The Editors, The Palm Beach Post

Governor DeSantis has both sued the CDC for preventing the cruise industry from sailing, and made safe sailing impossible under the law. Like the scarecrow in The Wizard of Oz when Dorothy first sees him —with one hand pointing one way and the other in the opposite direction — he has made himself a prisoner of his own arms.

Cruise to nowhere solution

My favorite snarky newspaper columnist has an equally insane solution.

I say, if we’re going to do this, let’s do this right. The cruise ships should embark the unvaccinated Floridians, and then immediately quarantine them on the ship. Then, once the ship leaves port and reaches international waters 3 miles offshore, the unvaccinated could be rounded up on deck and sent by helicopters or motorboats back to Florida.

Frank Cerabino, The Palm Beach Post

Governor DeSantis acts as if, Cerabino concludes, there’s no harm he is unwilling to impose on Floridians if it helps him carve out a niche for himself as the King of Fools.

If he only had a brain, as the song goes.

Embassy Kid: Preface

I am completing a memoir about my childhood, which I spent in Latin America, Europe, and Washington DC during my father’s career in the Foreign Service. Here is the preface from Embassy Kid: A Memoir, which I hope to publish within the year.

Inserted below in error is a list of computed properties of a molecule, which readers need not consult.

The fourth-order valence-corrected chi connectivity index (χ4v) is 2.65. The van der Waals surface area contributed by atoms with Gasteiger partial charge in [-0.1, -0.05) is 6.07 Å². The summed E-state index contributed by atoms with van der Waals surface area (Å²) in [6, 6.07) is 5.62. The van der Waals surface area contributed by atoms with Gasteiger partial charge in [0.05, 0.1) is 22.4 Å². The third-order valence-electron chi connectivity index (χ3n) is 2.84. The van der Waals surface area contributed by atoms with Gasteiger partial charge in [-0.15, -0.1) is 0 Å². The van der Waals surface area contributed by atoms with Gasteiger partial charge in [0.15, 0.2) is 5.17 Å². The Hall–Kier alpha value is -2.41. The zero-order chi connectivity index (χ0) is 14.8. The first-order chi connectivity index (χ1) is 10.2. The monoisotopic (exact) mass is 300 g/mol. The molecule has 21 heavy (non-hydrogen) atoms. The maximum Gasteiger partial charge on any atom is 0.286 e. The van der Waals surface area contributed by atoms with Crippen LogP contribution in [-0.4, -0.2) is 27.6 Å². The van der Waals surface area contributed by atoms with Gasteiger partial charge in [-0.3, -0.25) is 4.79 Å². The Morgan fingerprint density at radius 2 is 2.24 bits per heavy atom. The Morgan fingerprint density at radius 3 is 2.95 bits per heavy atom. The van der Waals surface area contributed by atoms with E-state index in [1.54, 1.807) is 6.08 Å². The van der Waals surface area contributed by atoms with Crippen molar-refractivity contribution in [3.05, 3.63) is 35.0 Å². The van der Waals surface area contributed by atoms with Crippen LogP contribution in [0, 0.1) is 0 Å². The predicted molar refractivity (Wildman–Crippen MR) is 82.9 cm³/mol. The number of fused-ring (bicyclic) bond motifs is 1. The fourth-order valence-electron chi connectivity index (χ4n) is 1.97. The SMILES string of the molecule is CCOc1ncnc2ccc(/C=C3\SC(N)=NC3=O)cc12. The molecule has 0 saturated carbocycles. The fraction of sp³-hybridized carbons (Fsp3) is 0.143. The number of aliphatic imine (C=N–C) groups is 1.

Jane Kelly Amerson López

Alone in America

I watched the tail lights of the rental car vanish down the elm-lined street on that August afternoon in 1973, taking my parents and my sister back into the Foreign Service landscape without me. I should have been in that backseat, eyes forward, hands folded, as America vanished behind us, the self-contained, four-person unit jetting back into our Real World.  Instead, here I was, stranded alone in America, astonished to find myself broken apart from the family unit with which I’d negotiated 18 years in Latin America, Europe, and the even stranger land of the Washington DC suburbs. 

Most American kids leave home to go to college. My home had just left me. I was an Embassy kid. 

Finding My Way